"Over the Summer I studied scientific papers and books in order to gain the background information that was needed to do my research project. I did a lot of programming as well. However, the most memorable part of the summer for me was the atmosphere at the Santa Fe Institute. I was surrounded by fascinating ideas and immersed in lively debates daily!"

-Ronnie Garduño, 2011 REU Cohort 

Program Leader

Cristopher Moore, is a SFI Professor and formerly a Professor at UNM, Albuquerque, where he held a joint appointment in CS and Physics. Moore maintains an adjunct position at UNM and is active in graduate student advising. He is a regular lecturer in SFI’s Complex Systems Summer School, and is frequently invited to speak on the connections between CS and physics. Moore is co-author (with Stephan Mertens) of The Nature of Computation, a wide-ranging textbook on theoretical computer science and its connections with physics. He has mentored REUs in most of the past 10 years, often leading to publishable work and successful graduate careers. Additional mentors in this program include a wide range SFI resident scholars.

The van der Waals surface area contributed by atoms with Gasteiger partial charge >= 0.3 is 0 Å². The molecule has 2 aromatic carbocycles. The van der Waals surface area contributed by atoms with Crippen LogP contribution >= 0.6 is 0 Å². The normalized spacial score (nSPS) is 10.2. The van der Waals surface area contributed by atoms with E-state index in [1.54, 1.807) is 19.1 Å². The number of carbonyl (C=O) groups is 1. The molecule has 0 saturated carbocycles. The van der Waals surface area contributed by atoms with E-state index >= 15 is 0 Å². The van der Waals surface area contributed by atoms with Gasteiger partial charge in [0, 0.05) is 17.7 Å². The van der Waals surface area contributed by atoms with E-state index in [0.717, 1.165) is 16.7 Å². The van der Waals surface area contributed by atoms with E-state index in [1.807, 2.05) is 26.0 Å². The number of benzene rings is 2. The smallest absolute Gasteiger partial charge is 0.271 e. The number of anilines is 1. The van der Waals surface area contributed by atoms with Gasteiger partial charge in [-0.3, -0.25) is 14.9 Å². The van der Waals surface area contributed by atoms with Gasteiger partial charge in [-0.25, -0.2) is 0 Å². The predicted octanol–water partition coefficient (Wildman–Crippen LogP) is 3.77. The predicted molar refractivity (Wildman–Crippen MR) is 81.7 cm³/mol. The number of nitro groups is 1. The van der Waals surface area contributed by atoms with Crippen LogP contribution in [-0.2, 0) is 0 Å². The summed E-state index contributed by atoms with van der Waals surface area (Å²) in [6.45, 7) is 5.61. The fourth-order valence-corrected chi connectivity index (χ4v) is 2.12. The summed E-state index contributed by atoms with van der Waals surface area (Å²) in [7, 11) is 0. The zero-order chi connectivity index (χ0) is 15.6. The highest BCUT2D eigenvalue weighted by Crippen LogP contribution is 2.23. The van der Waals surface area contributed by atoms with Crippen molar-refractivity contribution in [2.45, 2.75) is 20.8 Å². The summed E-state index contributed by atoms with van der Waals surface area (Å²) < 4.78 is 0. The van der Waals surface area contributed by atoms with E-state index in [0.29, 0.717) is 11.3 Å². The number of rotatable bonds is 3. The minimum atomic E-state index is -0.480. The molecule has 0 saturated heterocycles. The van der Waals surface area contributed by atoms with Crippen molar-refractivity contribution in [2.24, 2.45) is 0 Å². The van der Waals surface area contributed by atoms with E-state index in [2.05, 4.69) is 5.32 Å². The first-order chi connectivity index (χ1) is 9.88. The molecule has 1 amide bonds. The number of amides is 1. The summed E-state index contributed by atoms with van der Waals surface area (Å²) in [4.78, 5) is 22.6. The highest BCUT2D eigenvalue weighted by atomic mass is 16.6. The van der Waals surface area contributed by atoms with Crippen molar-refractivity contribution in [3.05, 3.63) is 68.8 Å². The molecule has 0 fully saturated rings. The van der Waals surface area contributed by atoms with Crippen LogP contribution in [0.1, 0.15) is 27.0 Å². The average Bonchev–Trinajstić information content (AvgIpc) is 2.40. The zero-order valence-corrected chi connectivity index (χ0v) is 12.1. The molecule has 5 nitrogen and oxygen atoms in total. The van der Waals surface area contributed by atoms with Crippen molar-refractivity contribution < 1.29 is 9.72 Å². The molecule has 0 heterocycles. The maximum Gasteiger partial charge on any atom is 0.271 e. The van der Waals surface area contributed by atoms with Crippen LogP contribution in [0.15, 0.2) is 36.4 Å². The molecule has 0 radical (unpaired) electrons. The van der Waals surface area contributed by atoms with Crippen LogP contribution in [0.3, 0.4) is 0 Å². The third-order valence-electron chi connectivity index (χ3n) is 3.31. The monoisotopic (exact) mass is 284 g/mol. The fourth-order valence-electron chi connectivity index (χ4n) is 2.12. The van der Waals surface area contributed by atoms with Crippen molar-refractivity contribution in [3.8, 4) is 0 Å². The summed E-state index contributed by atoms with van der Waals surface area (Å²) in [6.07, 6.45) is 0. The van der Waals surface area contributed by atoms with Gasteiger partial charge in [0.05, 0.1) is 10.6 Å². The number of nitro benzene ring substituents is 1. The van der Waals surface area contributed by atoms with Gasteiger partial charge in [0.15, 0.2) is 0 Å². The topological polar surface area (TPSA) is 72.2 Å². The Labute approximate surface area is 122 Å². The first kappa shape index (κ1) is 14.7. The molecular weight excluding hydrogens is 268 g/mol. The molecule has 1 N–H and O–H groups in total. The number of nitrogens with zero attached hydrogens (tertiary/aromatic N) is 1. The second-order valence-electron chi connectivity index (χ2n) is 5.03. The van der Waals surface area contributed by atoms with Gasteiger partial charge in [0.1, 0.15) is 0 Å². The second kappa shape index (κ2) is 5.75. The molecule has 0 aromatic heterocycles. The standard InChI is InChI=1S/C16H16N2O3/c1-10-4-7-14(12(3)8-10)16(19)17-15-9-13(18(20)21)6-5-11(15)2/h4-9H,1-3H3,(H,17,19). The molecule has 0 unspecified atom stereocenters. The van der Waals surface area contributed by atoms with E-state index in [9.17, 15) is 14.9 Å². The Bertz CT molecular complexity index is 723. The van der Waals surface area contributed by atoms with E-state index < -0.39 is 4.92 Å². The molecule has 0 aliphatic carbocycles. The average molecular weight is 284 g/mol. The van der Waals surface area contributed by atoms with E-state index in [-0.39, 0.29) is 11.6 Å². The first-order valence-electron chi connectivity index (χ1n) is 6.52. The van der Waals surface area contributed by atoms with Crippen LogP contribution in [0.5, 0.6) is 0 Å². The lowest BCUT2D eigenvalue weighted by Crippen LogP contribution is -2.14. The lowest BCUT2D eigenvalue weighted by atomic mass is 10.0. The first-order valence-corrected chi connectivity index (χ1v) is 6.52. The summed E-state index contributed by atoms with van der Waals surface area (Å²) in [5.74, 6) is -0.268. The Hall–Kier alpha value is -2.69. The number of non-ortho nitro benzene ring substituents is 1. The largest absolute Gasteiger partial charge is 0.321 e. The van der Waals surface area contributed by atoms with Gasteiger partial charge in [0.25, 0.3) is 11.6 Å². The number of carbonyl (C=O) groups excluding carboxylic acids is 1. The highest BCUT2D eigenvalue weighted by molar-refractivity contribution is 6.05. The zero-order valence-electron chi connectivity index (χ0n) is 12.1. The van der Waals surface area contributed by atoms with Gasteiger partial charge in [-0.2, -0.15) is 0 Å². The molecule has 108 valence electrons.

Housing and a meal plan will be provided, at no cost to the student, in single-occupancy rooms with shared bathrooms at St. John's College in Santa Fe. Modest living stipends will also be provided to interns during their stay, along with some support of round-trip travel expenses from the home institution. Because Santa Fe lacks a full public transportation system, we encourage those interns who can bring their private transportation to do so.


For the purposes of this program, an undergraduate student is one who is enrolled in a degree program (part-time or full-time) leading to a bachelor's degree. Students transferring from one institution to another who are enrolled at neither institution during the intervening summer may participate. College seniors graduating in Spring 2014 are not eligible; nor are graduating high school students who have not yet enrolled as undergraduates.